Oh, and great presentation by Current TV. If this were on any other channel, I'd have to watch an edited version with voiceover commentary.
posted by Popular Ethics at 5:40 PM on August 21, 2008 [2 favorites]


I was most impressed by the gentleman who was shot, yet who seemed to be the calmest: "Guys, I am losing a lot of blood here."

That's the kind of man I want to have around me when it's all gone pear-shaped.
posted by An Infinity Of Monkeys at 5:50 PM on August 21, 2008 [6 favorites]


I feel compelled, if apologetic, to note that the video as presented was clearly edited - both the titles and subtitles and at least two cuts represent editorial and cinematic decision-making. Whether the cuts were in post or in the moment is not clear, though my guess is in post.

I first started thinking about this as I was scrubbing the section of the clip where the sunroof falls in, and become irritated by the transparent grey overlay on the left of the screen which obscured sectiond of thw windscreen as shots struck it.
posted by mwhybark at 5:55 PM on August 21, 2008


I like Vollmann's writing. I've read Europe Central and Poor People, loads of articles too, including the Spin one. His books are a bit flawed in that he seems to put a lot of himself into them in a way which is distracting, particularly as he seems to be a kind of strange fellow! This was especially true in Poor People, which made it feel more like a memoir instead of what it was presented to be. That's a shame, because the idea was great . . . my main memory of it is his description of his living situation in a building surrounded by a kind of homeless person campground!

But (in closer relation to the original post) one of the things I like about him is that he doesn't over-romanticize things. I read someplace an interview with him in which he describes the mining outside Mostar, and he says essentially that he viewed it just like a car accident of any other kind, and that his friends died quickly and without pain, and that their story isn't as intense as those people who had to live in Mostar day in and day out. That's the truth and few people realize it; I was impressed that he did and that he kept the unfortunate death of his friends in a sort of reasonable perspective.

That's kind of what I thought when I saw the video of the Turkish journalists. It's good footage, and I like the fact that it conveys some of the surrealistic quality of being attacked - the serene quiet and slow motion, the lack of Hollywood bombast and the invisibility of the shells and bullets. But to be honest, when these sorts of things happen, one is so deeply in an unconscious psychological state that the things people mention about the video (they're so calm about the shooting, they were so concerned for each other) are actually the things that one has the least amount of control over - it's absolutely automatic. (I speak from experience.)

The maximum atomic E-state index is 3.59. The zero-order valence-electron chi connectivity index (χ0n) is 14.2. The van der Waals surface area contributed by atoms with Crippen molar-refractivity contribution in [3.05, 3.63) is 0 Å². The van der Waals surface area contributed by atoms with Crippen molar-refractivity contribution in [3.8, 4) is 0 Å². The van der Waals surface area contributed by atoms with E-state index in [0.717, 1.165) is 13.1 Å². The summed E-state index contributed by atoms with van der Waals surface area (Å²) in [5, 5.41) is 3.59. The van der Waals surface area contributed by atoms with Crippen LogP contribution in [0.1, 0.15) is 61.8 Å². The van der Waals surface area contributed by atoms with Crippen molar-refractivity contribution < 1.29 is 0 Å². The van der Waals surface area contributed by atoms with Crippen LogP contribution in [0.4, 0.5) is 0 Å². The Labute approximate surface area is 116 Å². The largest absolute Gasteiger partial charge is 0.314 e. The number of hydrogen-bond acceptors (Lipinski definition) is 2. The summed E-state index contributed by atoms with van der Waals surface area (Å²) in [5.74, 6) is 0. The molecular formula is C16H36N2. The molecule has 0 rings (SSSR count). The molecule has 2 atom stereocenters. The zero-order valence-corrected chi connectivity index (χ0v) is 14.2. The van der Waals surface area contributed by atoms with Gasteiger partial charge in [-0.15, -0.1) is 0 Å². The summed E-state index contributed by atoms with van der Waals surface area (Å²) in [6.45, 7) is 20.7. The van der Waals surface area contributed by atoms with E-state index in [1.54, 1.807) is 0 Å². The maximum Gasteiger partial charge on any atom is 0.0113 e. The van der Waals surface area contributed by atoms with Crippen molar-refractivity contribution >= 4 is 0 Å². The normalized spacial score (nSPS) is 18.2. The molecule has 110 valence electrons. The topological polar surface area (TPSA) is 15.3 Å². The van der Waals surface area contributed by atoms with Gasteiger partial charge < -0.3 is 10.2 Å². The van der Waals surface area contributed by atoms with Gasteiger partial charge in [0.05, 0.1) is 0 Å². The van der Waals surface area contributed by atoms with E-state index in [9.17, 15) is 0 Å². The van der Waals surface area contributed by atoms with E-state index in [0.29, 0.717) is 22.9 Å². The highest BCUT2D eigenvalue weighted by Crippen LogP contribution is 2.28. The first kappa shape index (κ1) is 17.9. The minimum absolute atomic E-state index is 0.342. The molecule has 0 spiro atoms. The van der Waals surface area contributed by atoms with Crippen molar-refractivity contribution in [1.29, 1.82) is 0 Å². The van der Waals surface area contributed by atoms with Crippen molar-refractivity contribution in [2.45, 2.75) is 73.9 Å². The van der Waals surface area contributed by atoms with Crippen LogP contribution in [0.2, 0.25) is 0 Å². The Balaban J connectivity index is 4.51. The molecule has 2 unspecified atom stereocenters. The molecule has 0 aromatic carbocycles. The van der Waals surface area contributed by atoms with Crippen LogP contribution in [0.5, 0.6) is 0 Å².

There's not much heroism in these situations. You either do something or you don't. Dumb luck is a big factor. There's no time to think, really. The heroic possibilities don't actually present themselves until days or weeks later when you have to struggle to carry on or to cope with what occurred. This can suck up every last bit of energy you have. A lot of journalists are looking for action, and it's part of their job. I admire journalists (in general) for many reasons. Journalists absolutely save my life, and it takes something to enter a warzone to try and tell a story the world should hear. But I've noticed a bothersome trend of journalists making themselves the story - though I suppose that sort of thing even predates Hemingway! We really should be hearing from the Georgians, Ossetians and Russian soldiers who will have to live in an unstable situation for who knows how long. I'd like to see more journalists take not of what Vollman said about that.
posted by Dee Xtrovert at 6:06 PM on August 21, 2008 [2 favorites]


What's TRULY awful here is flapjax's

"scattered throughout the production like bullets from an automatic weapon"
posted by mattoxic at 6:12 PM on August 21, 2008


Thanks very much for this post. What an incredible piece of film.
posted by languagehat at 6:15 PM on August 21, 2008


Wow, that was fucking brutal.

The one time I got caught in a crossfire while working up in North Philly my automatic impulse was to ease my seat back in order to make myself as close to horizontal as possible. I didn't even know why I did that at the time, it's not like I ever got shot at before, certainly wasn't prepared to get shot at right then and didn't have a plan for it (though I clearly should have). Maybe it was because when you're in the passenger's seat of a car that's being shot at dropping your seat is really all you can do. It wasn't until later that afternoon that I realized getting horizontal like that had dramatically reduced the chance of my catching a bullet in the head, and that somehow I managed to automatically do exactly the right thing at that moment without even thinking about it through some precognitive, survival-triggered neuron burst or some shit.
posted by The Straightener at 6:39 PM on August 21, 2008


These guys really do take huge risk, giving up pictures that give more meaning to the words of Major General Smedley Butler , who was awarded TWO CMOH medals (the most important medal in the US of A) and who wrote a book that shows it plainly, War Is A Racket.